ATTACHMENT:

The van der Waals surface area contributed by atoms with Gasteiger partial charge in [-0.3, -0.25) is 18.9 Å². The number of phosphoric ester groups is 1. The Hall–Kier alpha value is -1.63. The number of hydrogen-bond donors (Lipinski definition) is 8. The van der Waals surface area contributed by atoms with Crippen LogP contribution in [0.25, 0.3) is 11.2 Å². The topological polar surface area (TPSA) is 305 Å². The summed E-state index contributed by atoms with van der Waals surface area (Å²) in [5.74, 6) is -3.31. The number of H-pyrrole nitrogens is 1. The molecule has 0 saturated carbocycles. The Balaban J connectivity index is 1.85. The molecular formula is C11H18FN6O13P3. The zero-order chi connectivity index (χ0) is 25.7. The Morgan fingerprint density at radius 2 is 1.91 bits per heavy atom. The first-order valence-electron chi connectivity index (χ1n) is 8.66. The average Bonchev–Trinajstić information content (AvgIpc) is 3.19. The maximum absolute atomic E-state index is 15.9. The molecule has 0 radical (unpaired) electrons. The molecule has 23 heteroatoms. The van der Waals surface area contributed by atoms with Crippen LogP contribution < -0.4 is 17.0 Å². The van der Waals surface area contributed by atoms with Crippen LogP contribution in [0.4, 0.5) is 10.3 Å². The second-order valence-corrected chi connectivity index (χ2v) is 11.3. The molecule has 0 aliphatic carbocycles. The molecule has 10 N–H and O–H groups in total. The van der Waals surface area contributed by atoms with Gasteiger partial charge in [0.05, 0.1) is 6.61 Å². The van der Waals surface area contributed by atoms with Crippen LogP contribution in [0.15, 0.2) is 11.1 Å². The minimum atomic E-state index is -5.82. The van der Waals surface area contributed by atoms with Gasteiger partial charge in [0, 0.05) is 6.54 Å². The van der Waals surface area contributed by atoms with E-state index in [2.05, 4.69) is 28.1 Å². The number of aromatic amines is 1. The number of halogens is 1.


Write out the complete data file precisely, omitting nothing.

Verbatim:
The van der Waals surface area contributed by atoms with Gasteiger partial charge in [-0.3, -0.25) is 18.9 Å². The number of phosphoric ester groups is 1. The Hall–Kier alpha value is -1.63. The number of hydrogen-bond donors (Lipinski definition) is 8. The van der Waals surface area contributed by atoms with Crippen LogP contribution in [0.25, 0.3) is 11.2 Å². The topological polar surface area (TPSA) is 305 Å². The summed E-state index contributed by atoms with van der Waals surface area (Å²) in [5.74, 6) is -3.31. The number of H-pyrrole nitrogens is 1. The molecule has 0 saturated carbocycles. The Balaban J connectivity index is 1.85. The molecular formula is C11H18FN6O13P3. The zero-order chi connectivity index (χ0) is 25.7. The Morgan fingerprint density at radius 2 is 1.91 bits per heavy atom. The first-order valence-electron chi connectivity index (χ1n) is 8.66. The average Bonchev–Trinajstić information content (AvgIpc) is 3.19. The maximum absolute atomic E-state index is 15.9. The molecule has 0 radical (unpaired) electrons. The molecule has 23 heteroatoms. The van der Waals surface area contributed by atoms with Crippen LogP contribution < -0.4 is 17.0 Å². The van der Waals surface area contributed by atoms with Crippen LogP contribution in [0.4, 0.5) is 10.3 Å². The second-order valence-corrected chi connectivity index (χ2v) is 11.3. The molecule has 0 aliphatic carbocycles. The molecule has 10 N–H and O–H groups in total. The van der Waals surface area contributed by atoms with Gasteiger partial charge in [0.05, 0.1) is 6.61 Å². The van der Waals surface area contributed by atoms with Crippen LogP contribution in [0.15, 0.2) is 11.1 Å². The minimum atomic E-state index is -5.82. The van der Waals surface area contributed by atoms with Gasteiger partial charge in [0, 0.05) is 6.54 Å². The van der Waals surface area contributed by atoms with E-state index in [2.05, 4.69) is 28.1 Å². The number of aromatic amines is 1. The number of halogens is 1.